1914 Director Morton DaCosta was born in Philly. Though most of his career was on the stage he did direct three features: Auntie Mame, The Music Man, and Island of Love, the first two of which were Best Picture nominees!
1933 The game "Monopoly" was invented -remember that time when it seemed like every "brand" was going to become a movie and Ridley Scott was going to make this one?
1942 Televangelist wife and pop culture makeup icon Tammy Faye Baker is born.
Much more after the jump...
Under the stage name Joy Saunders, she made her Broadway debut in the controversial and short-lived “A Pin to See the Peepshow” with Roger Moore, and appeared Off Broadway, in film, TV, and radio. Along with Tom Poston and Jason Robards, Joy was a founding member of the Greenwich Mews Theatre, a pioneer experiment in nontraditional casting. She was directed by Lloyd Richards and Morton da Costa.
She took a break from acting to raise her family.
Later television appearances included seven episodes of “Kate and Allie” and a role as a member of the cooking class on “Working It Out” with Jane Curtin and Stephen Collins. Staged readings included “Sisters of Sisters” by Cynthia L. Cooper, and a workshop production of “Waiting for Godot” under the direction of her son,
An Opening-Night Poolside Screening of High Society (1956)
And a Vanity Fair Showcase of Architecture in Film
Complete Schedule for 2012 TCM Classic Film Festival
Now Available at http://www.tcm.com/festival
With just over two weeks left before opening day, the 2012 TCM Classic Film Festival continues to expand its already-packed slate with new events and live appearances:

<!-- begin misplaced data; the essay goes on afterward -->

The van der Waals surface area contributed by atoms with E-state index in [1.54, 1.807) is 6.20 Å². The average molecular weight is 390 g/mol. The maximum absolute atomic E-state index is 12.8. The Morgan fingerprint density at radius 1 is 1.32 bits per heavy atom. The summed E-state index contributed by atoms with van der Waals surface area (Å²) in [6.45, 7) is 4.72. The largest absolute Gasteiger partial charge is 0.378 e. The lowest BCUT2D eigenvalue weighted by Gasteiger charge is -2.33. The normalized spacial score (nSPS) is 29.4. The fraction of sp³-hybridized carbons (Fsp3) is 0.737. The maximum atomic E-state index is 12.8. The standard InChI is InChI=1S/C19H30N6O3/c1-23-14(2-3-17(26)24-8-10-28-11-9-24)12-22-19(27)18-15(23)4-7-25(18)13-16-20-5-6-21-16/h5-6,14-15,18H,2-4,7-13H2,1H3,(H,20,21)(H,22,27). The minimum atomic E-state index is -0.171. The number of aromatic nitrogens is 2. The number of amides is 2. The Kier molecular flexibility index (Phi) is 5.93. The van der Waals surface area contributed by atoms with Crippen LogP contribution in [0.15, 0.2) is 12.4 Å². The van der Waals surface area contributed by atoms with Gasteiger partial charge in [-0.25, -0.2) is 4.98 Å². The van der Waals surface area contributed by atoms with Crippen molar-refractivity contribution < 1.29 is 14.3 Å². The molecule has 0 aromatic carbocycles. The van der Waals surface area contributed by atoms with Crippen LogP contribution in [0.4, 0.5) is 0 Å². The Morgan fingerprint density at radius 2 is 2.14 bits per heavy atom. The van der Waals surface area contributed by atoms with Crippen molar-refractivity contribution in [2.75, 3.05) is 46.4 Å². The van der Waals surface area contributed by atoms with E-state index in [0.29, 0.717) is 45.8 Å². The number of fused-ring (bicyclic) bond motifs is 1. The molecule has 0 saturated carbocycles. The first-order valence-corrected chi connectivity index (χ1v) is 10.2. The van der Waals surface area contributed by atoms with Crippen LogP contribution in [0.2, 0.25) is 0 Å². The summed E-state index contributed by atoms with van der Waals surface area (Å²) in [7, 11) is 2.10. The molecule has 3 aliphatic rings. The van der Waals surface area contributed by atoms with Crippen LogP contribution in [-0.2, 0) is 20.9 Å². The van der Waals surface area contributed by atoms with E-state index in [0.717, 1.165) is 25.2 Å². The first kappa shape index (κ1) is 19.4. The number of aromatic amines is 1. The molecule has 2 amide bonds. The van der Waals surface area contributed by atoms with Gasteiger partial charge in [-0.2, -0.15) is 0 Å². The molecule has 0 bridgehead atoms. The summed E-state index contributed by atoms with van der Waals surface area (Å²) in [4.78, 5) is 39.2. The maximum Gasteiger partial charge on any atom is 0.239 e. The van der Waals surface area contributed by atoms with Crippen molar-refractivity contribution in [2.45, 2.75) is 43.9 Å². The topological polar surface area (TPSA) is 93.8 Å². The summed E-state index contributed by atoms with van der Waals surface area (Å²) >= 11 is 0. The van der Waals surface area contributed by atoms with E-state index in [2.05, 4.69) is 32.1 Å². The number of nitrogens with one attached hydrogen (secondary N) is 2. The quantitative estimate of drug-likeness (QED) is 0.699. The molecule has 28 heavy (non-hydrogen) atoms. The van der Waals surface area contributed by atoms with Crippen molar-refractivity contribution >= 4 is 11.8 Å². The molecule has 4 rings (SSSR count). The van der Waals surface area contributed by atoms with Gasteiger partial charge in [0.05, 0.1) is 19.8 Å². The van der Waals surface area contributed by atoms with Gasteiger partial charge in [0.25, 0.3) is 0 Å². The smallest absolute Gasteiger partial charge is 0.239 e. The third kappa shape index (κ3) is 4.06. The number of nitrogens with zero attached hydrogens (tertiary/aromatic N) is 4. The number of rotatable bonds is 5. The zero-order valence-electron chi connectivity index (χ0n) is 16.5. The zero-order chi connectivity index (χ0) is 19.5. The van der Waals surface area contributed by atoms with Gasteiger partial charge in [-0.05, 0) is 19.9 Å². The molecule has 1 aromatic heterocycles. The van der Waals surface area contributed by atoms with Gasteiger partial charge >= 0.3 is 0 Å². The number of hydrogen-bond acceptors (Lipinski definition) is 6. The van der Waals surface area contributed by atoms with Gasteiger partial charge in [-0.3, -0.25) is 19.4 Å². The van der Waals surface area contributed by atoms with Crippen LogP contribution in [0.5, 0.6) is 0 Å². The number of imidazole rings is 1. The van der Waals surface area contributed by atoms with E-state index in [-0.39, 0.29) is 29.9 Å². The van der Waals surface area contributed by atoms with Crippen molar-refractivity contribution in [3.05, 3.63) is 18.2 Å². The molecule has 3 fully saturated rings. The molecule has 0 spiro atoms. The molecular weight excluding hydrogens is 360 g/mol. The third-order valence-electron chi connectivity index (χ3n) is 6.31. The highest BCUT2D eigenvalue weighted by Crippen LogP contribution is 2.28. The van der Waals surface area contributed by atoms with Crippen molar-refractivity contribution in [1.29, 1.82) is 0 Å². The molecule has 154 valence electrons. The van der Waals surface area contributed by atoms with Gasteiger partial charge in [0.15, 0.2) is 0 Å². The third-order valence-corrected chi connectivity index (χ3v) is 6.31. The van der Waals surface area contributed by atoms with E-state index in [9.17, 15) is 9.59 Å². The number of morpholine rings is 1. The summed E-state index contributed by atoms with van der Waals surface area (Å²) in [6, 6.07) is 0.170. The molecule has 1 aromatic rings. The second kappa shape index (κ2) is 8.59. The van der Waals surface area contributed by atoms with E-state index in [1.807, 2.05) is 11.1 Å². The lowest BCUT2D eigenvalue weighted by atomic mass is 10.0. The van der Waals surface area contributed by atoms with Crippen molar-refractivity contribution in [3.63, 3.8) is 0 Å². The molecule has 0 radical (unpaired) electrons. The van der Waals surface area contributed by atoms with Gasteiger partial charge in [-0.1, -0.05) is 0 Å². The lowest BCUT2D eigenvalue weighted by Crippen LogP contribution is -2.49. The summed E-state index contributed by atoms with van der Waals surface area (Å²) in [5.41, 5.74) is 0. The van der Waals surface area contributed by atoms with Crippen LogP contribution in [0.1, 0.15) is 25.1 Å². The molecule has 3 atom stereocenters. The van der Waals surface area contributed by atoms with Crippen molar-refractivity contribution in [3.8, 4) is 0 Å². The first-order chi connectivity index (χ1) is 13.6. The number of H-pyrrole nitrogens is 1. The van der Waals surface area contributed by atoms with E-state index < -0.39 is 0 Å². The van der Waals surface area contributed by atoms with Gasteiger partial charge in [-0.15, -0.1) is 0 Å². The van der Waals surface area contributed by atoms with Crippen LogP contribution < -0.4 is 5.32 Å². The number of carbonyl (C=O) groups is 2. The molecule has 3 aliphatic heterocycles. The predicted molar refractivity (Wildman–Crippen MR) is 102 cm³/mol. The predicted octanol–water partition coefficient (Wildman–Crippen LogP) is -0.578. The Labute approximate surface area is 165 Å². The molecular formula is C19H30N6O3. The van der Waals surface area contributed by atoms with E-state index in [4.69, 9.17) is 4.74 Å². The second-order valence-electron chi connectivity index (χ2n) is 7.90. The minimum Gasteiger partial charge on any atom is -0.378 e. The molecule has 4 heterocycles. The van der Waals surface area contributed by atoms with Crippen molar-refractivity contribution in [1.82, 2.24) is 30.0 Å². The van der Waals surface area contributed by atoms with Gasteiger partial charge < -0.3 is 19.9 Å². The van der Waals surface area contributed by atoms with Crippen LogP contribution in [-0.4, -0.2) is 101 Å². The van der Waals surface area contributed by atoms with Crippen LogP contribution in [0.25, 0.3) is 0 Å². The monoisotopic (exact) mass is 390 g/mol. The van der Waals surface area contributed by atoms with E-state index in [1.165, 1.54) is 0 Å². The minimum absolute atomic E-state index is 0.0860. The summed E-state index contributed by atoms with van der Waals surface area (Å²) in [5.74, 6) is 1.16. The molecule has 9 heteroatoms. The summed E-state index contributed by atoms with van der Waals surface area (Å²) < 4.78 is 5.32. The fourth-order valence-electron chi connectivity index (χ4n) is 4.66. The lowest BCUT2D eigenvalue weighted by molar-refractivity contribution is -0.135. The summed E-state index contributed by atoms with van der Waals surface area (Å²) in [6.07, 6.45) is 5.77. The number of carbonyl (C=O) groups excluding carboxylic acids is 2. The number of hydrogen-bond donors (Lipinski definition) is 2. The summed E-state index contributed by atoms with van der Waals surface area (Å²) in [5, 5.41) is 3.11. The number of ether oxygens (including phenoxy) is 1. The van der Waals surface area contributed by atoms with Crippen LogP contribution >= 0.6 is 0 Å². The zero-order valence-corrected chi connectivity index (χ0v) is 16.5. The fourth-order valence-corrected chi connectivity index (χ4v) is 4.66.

On opening night of the festival, the Hollywood Roosevelt Hotel will be the site of a poolside screening of the lavish Cole Porter musical High Society (1956), starring Grace Kelly, Frank Sinatra and Bing Crosby. Actresses Maud Adams and Eunice Gayson will attend a 50th Anniversary screening of the James Bond classic Dr. No (1962) and participate in a conversation about being “Bond Girls.” Filmmaker Mel Brooks will be on hand to introduce his brilliant parody Young Frankenstein (1974). Filmmaker John Carpenter will introduce his favorite film, the
His first excellent decision was to avoid casting any big names. Topol was a 35-year-old actor who first played the main role of Tevye in a 1967 West End production. In the massive array of extras contained on this sensational 40th anniversary Blu-Ray edition, Jewison claims that he utilized clipped fragments of his own graying hair to age his preferred leading man. Yet the director’s efforts were obviously not in vain. Topol turned out to be such an indelible choice that it’s practically impossible to think of anyone else in the role.
Much of the film’s success must be attributed to the work of director Morton DaCosta and star Robert Preston. DaCosta directed Preston in the musical’s 1957 Tony-winning Broadway production, and insisted that his lead actor be cast in the 1962 cinematic adaptation, rather than the studio’s preferred star, Frank Sinatra. It’s impossible to imagine anyone but Preston in the role of “Prof. Harold Hill,” a charismatic con artist who seduces the simple citizens of River City, Iowa into financially supporting his
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